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Prince yet to ascend throne at 65

The Prince of Wales turns 65 this month - but at the age when most seek to retire, Charles has yet to start the job he born was to do.

Heir to the throne since he was three years old, Charles will soon be a pensioner.

And like thousands of others he will be claiming his pension this year - but will be donating it to a unnamed charity which supports the elderly.

The Prince is entitled to the state benefit because he paid National Insurance contributions whilst in the Navy in the 1970s and made voluntary contributions later.

This year, he has also experienced the joy of welcoming his first grandchild, Prince George, into the world.

A king in waiting for more than 60 years, he has carried out countless royal engagements over the decades, undertaking 480 in the UK and 112 overseas in 2012 alone.

The Prince is the oldest heir to the throne for almost 300 years and the longest serving heir to the throne.

His role supporting the Queen has strengthened in recent years and the day after he celebrates his 65th birthday on November 14 he will perform one of his most significant duties to date as a future king by stepping in for the monarch at the Commonwealth Heads of Government Meeting (CHOGM) opening ceremony in Sri Lanka.

He has never before attended in place of the Queen at the bi-annual gathering of Commonwealth leaders.

Charles recently told the US magazine Time he wanted to make the most of his position.

"I've had this extraordinary feeling, for years and years, ever since I can remember really, of wanting to heal and make things better," he said.

"I feel more than anything else it's my duty to worry about everybody and their lives in this country, to try and find a way of improving things if I possibly can."

As well as being patron of more than 400 charities, he has set up The Prince's Charities, a group of not-for-profit organisations, which raises over £100 million a year. He also founded The Prince's Trust youth charity.

The Prince, who is known for his strong opinions, particularly on the environment, architecture and farming, has faced criticism in the past over his "black spider memos" to ministers - the name given to the handwritten letters he penned to government ministers expressing his views.

In July this year, the Attorney General's decision to block public disclosure of letters Charles wrote to ministers in 2004 and 2005 was upheld by three High Court judges.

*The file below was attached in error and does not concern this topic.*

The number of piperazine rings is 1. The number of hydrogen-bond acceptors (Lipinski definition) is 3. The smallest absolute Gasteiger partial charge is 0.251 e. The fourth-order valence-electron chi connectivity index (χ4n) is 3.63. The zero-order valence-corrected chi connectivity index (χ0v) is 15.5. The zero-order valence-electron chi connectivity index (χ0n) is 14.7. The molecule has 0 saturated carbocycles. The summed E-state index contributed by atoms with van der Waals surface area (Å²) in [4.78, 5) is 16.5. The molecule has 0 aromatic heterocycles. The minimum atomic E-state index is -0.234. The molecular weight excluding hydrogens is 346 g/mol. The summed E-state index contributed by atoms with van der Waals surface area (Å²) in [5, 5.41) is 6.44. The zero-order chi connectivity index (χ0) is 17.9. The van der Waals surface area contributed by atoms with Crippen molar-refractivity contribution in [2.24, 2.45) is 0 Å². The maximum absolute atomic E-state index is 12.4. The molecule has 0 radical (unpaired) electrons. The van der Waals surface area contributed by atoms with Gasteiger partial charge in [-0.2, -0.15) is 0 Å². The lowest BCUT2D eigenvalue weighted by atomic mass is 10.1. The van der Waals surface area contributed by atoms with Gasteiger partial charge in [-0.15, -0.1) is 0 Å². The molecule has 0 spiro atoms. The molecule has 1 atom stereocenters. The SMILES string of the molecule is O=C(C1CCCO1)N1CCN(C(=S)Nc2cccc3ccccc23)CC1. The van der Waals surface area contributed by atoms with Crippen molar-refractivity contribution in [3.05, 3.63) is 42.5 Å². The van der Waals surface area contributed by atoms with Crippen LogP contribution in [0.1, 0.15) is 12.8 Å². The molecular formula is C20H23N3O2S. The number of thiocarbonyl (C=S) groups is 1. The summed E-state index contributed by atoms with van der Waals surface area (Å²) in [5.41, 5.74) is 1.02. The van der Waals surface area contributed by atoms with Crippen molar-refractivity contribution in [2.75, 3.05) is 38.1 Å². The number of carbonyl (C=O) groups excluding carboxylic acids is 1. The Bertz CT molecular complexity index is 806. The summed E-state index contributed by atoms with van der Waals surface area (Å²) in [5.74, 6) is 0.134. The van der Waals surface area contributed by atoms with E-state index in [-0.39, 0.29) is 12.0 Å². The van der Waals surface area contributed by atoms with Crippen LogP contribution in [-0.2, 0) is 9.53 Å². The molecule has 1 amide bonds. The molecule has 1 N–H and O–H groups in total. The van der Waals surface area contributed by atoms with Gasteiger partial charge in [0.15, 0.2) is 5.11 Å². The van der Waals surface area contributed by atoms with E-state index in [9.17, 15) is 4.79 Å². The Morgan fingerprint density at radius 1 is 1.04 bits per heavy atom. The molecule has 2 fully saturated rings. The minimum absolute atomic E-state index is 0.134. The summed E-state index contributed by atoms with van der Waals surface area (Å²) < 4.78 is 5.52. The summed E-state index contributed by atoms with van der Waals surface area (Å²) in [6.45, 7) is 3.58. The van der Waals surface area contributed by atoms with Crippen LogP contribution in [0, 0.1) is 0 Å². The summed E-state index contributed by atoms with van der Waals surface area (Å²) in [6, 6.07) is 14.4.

It was a defeat for the Guardian newspaper which said it had been fighting an eight-year battle to shed more light "on the way the heir to the throne seeks to influence government ministers even though he holds no elected position''.

In the nineties, Charles faced turmoil in his private life, played out on a public stage when he split from Diana, Princess of Wales, and anguish when Diana - mother to sons William, now the Duke of Cambridge, and Prince Harry - died in a car crash.

Now nearly two decades later, life is more settled for the future king.

He has been married to the Duchess of Cornwall for eight years and Camilla, once derided as the "other woman" in Charles and Diana's relationship, has established herself as a senior member of the Royal Family, attending the state opening of parliament and riding next to the Queen in her Diamond Jubilee carriage procession.

Proud grandfather Charles has spoken of how he and Camilla were " overjoyed'' at the birth of his first grandchild Prince George in July and ''so thrilled'' for William and the Duchess of Cambridge.

Ahead of turning 65, the Prince warned that the retirement industry risks becoming ''unfit for purpose'' if it fails to adjust to the effects of an ageing population on the environment.

In a pre-recorded speech for the National Association of Pension Funds' (NAPF) conference in Manchester in October , Charles told pension funds that ''your grandchildren, and mine for that matter, will be consigned to an exceptionally miserable future'', if the sector merely concentrates on the short term.

Clarence House was unable to confirm at present whether the Prince was entitled to a pension from his days in the armed forces.


From Belfast Telegraph